“Crimes and Misdemeanors”

This title of an old Woody Allen movie came to mind while talking to a mother about an issue with her ten year old daughter.  She had established a rule about the amount of “screen” time that would be allowed each day.  The question used to be about TV time but life is more complicated these days with iPads, computers and other “screens” to be watched.  Mom knew the child had used up her time in the morning but the girl denied it, saying she had been reading when mom thought she was watching.

The issue had very quickly turned into a dispute about whether the child was telling the truth – which mom was certain she was not – rather than about her wish to watch something more at that time.  In the discussion about this it seemed that “lying” might have been the “crime” which had to be addressed, while more screen time was perhaps only a “misdemeanor.”  In any case, mom got caught up in trying to get the child to acknowledge the truth – she had indeed used up her time.

This is actually a very familiar situation which arises often as children try to talk their way into getting what they want – or what they don’t want to do.  “Go brush your teeth.”  “I already brushed them.”  “It’s time to do your homework.”  “I did my homework on the bus.”  “You had candy after lunch.”  “You said I could have another piece after dinner.”   Children turn into lawyers arguing their case while parents insist on determining the facts of the situation.  It is as though parents feel it is necessary to prove they are right and the child wrong – or not truthful – in order to settle the issue at hand.

In this discussion, I commented to the mom that children often feel powerless in the face of parental rules and unilateral decisions.  So they deny facts, forcefully assert their innocence, or at times throw themselves at the mercy of the court – namely the parent.  Part of being a child is to fudge the truth at times, evade the rules and if all else fails, beg and cry.  Children need to feel they have put one over on you once in a while.  This was especially true for this child who the parents described as needing to be perfect all the time.

The mom asked if this meant that she should just have allowed the child to have more screen time even though regulating this was one of their goals as parents.  This brought us to another familiar point that arises in these kinds of conflicts.  It begins to feel to a parent as though the only alternatives are to enforce your rule in some way or to “give in” to the child.  In this case it seemed to mean trying to prove to the child that she was not being truthful in order to justify mom insisting the rule had to be followed.  Otherwise she would have to give up the rule.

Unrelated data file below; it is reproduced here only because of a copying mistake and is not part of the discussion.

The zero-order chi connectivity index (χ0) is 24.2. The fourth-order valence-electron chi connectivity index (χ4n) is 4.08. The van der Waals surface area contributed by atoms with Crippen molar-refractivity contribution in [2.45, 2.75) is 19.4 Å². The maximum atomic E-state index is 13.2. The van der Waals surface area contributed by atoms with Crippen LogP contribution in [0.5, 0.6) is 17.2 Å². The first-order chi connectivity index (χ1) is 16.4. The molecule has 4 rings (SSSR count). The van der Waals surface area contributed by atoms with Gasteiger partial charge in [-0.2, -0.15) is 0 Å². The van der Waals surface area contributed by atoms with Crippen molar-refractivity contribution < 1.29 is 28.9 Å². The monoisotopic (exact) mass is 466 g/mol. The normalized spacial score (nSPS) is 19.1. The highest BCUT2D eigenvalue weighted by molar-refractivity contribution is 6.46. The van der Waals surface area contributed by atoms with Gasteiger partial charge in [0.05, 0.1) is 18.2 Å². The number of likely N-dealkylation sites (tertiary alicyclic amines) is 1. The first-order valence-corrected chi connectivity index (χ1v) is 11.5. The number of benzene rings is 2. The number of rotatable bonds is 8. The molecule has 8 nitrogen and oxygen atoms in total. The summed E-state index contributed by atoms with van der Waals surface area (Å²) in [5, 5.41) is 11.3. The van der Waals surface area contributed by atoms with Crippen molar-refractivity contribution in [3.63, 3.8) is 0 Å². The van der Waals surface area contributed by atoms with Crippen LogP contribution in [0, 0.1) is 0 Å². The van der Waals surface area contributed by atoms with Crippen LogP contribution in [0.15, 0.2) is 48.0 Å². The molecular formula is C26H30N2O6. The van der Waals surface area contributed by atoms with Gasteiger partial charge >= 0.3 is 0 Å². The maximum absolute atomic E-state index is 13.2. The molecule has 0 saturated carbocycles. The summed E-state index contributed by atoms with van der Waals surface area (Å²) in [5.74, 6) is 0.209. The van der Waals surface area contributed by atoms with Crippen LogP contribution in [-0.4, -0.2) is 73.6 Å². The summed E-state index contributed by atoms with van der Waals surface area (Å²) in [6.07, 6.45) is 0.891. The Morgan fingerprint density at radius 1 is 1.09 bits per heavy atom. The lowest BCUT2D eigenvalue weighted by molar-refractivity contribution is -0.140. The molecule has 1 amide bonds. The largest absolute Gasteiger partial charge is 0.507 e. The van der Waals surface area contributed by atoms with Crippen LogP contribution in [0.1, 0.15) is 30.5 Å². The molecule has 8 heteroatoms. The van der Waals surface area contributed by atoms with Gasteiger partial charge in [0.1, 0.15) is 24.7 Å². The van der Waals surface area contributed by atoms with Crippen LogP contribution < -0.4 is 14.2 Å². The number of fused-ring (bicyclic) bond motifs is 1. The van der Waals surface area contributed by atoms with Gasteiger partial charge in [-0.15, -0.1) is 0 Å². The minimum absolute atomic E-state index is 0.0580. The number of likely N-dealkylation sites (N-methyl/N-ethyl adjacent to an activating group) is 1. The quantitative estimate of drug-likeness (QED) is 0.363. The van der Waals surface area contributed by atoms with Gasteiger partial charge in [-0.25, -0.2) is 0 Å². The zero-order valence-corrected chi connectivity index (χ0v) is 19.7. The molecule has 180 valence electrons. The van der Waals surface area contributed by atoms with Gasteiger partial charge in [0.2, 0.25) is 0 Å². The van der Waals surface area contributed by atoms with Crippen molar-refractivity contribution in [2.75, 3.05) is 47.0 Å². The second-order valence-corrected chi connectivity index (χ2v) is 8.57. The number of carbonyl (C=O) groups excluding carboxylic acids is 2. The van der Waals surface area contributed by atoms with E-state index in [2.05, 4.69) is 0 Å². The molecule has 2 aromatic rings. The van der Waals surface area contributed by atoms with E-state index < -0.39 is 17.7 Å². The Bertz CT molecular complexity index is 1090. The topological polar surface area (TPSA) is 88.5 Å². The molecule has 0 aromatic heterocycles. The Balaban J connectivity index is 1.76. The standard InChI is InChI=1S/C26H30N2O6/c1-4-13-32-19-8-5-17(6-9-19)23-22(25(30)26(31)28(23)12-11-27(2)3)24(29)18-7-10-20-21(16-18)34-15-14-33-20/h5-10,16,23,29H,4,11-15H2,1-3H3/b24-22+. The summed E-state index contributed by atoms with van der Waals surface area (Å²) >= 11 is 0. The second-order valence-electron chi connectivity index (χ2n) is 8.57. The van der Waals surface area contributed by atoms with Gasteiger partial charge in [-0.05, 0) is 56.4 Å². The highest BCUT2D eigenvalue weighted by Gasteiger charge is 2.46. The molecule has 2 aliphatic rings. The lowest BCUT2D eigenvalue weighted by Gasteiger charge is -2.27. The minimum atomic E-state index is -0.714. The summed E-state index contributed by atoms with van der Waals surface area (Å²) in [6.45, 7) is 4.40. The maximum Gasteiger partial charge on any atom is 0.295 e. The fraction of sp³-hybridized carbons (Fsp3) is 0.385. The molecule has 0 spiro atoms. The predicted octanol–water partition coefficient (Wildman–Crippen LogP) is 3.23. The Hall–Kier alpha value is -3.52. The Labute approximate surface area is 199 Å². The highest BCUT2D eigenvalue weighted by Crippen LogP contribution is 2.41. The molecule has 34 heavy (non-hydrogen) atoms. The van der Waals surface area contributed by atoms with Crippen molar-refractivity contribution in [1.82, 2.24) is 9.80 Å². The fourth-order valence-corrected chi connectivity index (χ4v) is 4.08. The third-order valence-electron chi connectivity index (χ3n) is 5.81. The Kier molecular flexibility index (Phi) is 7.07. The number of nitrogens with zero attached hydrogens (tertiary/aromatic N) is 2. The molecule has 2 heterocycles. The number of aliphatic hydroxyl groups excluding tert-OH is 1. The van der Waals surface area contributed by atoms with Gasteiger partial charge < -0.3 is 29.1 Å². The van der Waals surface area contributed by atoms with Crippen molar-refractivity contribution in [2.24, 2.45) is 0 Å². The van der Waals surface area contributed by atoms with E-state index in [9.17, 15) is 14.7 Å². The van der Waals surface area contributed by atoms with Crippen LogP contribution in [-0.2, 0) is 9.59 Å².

Actually, the seeming “truth” of the situation was not the point at all.  The issue was really that the child wanted to watch something on her iPad at that time.  To make a decision about that did not require getting into the question of lying or breaking rules.  The mom felt if she didn’t prove the child had used up her time there was no basis for not allowing her to watch then.  On the other hand mom could have decided to let her watch without reference to the “truth” or the rule.  Was it a good idea to let her watch then or not? 

This gets to the hard part of being a parent.  There is no child-rearing manual that can tell you the “right” thing to do.  Parents often are afraid that if they go along with the child they give up their authority for the future.  But authority as a parent means making decisions about what is best for your child.  There is no rule that applies to every situation.  In this instance, the mother might have decided it was best to let the child have more time and agreed to it without any discussion about whether she had used up her time earlier.  Getting into an argument about who is right is what turns the issue into winning and losing rather than doing what is best.

Parents give up their authority and no longer stay in charge when they become drawn into an argument on the child’s level.  Children can wear you down every time.  It may seem easier at the moment either to just do what they want or try to be the boss.  It is this abdication of real decision making by a parent that leads to the undermining of authority next time around. Real authority lies in doing what you think best in each situation, even when it is what the child wants.  If you make a real decision it is not “giving in.”

Wanting your own way is not a crime.  Children can’t always have what they want – but let’s not get too caught up in arguments about their misdemeanors.

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